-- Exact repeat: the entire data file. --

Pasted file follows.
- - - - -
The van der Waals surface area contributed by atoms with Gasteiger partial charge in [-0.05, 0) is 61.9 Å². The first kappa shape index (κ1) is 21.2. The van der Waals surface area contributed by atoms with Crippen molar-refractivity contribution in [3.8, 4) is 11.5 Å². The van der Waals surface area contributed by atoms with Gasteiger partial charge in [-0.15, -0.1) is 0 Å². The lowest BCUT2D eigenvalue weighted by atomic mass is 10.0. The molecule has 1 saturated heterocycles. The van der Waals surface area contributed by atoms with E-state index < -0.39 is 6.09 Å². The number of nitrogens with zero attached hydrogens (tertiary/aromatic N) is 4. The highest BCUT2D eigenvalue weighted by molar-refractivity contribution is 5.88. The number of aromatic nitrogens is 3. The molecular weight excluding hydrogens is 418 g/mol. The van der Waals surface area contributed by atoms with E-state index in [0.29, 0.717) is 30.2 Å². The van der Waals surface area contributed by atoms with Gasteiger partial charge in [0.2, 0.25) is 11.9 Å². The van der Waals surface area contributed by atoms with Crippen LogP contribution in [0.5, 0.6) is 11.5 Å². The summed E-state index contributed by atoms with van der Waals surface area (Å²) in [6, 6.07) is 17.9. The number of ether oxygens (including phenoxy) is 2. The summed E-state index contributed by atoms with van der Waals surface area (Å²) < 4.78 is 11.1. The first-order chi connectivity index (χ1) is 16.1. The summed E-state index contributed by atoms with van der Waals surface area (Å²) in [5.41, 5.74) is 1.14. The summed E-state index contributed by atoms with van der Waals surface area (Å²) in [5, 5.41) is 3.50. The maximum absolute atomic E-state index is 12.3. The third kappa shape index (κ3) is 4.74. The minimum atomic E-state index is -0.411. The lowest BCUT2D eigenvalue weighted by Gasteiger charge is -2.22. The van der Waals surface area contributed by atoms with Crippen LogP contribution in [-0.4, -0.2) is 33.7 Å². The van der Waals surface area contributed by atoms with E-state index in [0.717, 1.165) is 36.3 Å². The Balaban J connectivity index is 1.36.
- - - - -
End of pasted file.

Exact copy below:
The van der Waals surface area contributed by atoms with Gasteiger partial charge in [-0.05, 0) is 61.9 Å². The first kappa shape index (κ1) is 21.2. The van der Waals surface area contributed by atoms with Crippen molar-refractivity contribution in [3.8, 4) is 11.5 Å². The van der Waals surface area contributed by atoms with Gasteiger partial charge in [-0.15, -0.1) is 0 Å². The lowest BCUT2D eigenvalue weighted by atomic mass is 10.0. The molecule has 1 saturated heterocycles. The van der Waals surface area contributed by atoms with E-state index < -0.39 is 6.09 Å². The number of nitrogens with zero attached hydrogens (tertiary/aromatic N) is 4. The highest BCUT2D eigenvalue weighted by molar-refractivity contribution is 5.88. The number of aromatic nitrogens is 3. The molecular weight excluding hydrogens is 418 g/mol. The van der Waals surface area contributed by atoms with E-state index in [0.29, 0.717) is 30.2 Å². The van der Waals surface area contributed by atoms with Gasteiger partial charge in [0.2, 0.25) is 11.9 Å². The van der Waals surface area contributed by atoms with Crippen LogP contribution in [0.5, 0.6) is 11.5 Å². The summed E-state index contributed by atoms with van der Waals surface area (Å²) in [6, 6.07) is 17.9. The number of ether oxygens (including phenoxy) is 2. The summed E-state index contributed by atoms with van der Waals surface area (Å²) < 4.78 is 11.1. The first-order chi connectivity index (χ1) is 16.1. The summed E-state index contributed by atoms with van der Waals surface area (Å²) in [5.41, 5.74) is 1.14. The summed E-state index contributed by atoms with van der Waals surface area (Å²) in [5, 5.41) is 3.50. The maximum absolute atomic E-state index is 12.3. The third kappa shape index (κ3) is 4.74. The minimum atomic E-state index is -0.411. The lowest BCUT2D eigenvalue weighted by Gasteiger charge is -2.22. The van der Waals surface area contributed by atoms with Crippen LogP contribution in [-0.4, -0.2) is 33.7 Å². The van der Waals surface area contributed by atoms with E-state index in [0.717, 1.165) is 36.3 Å². The Balaban J connectivity index is 1.36.